Benny looks at Roll Estate

Hello friends! Today’s review is brought to you by the letters Y and M. Thanks to our pals at Sesame Street! In this new print and play game, you are playing the brainchild of the Notorious Y.M.C.- Your Moderator Chris of the Flip the Table podcast. One of the hardest working people in show business, Chris is shifting his focus to doing killer work with game design!

Roll Estate is familiar at a glance and a roll. You roll 5 dice, up to 3 times. That’s familiar, Roll Through the Ages has a mechanism like that. Then you use your dice to acquire property. That’s familiar also, Acquire has you gaining properties.

Properties require a specific pattern of dice when acquiring them. Sometimes you want triples, other times you want a series of 4-6. Other times you’re looking for as many of one type of number as you can get inserting the sums, but remember that when you are looking for a collection of that one number, you have to beat the sum with your successive dice roll!

Roll Estate fires on all cylinders for me. I love the look Robin Gibson of Metal Snail (see BittyBurg review) gave it! This game does everything right. It gives a sense of nostalgia while also giving you a sense of the future.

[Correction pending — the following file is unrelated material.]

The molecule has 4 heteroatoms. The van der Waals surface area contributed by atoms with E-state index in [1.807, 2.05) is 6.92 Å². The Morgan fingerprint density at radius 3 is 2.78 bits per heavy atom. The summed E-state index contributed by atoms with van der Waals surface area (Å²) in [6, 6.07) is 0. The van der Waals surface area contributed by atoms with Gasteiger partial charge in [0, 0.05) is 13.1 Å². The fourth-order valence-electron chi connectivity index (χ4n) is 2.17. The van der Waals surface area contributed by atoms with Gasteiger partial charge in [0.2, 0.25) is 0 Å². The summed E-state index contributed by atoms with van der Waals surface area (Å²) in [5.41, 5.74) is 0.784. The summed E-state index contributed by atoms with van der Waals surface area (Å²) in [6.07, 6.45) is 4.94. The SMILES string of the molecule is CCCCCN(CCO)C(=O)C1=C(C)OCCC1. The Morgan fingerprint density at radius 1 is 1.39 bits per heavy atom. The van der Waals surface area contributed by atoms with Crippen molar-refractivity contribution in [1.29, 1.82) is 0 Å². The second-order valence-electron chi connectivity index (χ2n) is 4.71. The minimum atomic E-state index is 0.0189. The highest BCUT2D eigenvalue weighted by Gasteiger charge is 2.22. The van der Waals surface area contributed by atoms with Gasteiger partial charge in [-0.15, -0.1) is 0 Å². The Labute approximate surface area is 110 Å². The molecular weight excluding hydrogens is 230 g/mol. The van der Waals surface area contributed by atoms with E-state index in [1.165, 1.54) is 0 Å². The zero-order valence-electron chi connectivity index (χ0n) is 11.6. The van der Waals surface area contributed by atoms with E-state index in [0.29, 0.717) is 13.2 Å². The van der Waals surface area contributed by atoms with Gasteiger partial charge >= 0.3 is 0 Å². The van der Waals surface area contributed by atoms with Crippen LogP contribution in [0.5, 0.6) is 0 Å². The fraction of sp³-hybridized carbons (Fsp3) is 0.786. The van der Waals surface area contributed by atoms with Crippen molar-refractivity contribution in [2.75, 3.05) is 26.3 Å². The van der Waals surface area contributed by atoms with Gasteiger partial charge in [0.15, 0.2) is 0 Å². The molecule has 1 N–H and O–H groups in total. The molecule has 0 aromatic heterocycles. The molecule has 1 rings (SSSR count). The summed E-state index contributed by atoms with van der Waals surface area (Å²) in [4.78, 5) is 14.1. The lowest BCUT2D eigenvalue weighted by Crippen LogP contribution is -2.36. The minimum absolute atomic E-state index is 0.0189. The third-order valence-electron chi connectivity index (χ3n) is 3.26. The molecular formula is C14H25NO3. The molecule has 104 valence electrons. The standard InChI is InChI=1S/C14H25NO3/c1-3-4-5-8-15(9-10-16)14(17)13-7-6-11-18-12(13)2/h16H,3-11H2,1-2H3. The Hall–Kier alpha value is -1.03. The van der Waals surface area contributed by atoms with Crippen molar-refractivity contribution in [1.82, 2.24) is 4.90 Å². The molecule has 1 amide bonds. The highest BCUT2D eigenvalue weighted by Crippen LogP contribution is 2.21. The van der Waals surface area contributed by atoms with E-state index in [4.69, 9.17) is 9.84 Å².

The best thing Roll Estate does is it gives you an incredibly challenging solo mode. Chris and I talked a bit about it, I’m more into the “beat your previous score” style of Bukiet and Cartographers. He has the push your luck style where you can just straight up lose after a handful of bad dice rolls, like Kingsburg the Dice Game.

In multiplayer, you have more opportunity, but you’re racing along to snap up those properties before your opponents can get to them. It’s a mad dash, chuck the dice, get the properties, gain some big moneys!

To download your own copy of Roll Estate to print and play, please visit:

Full disclosure:
Chris and I have known each other via twitter for some time, I helped with the playtesting and was lucky enough to get to do a review of his first game design. I was provided a digital copy of Roll Estate for this review.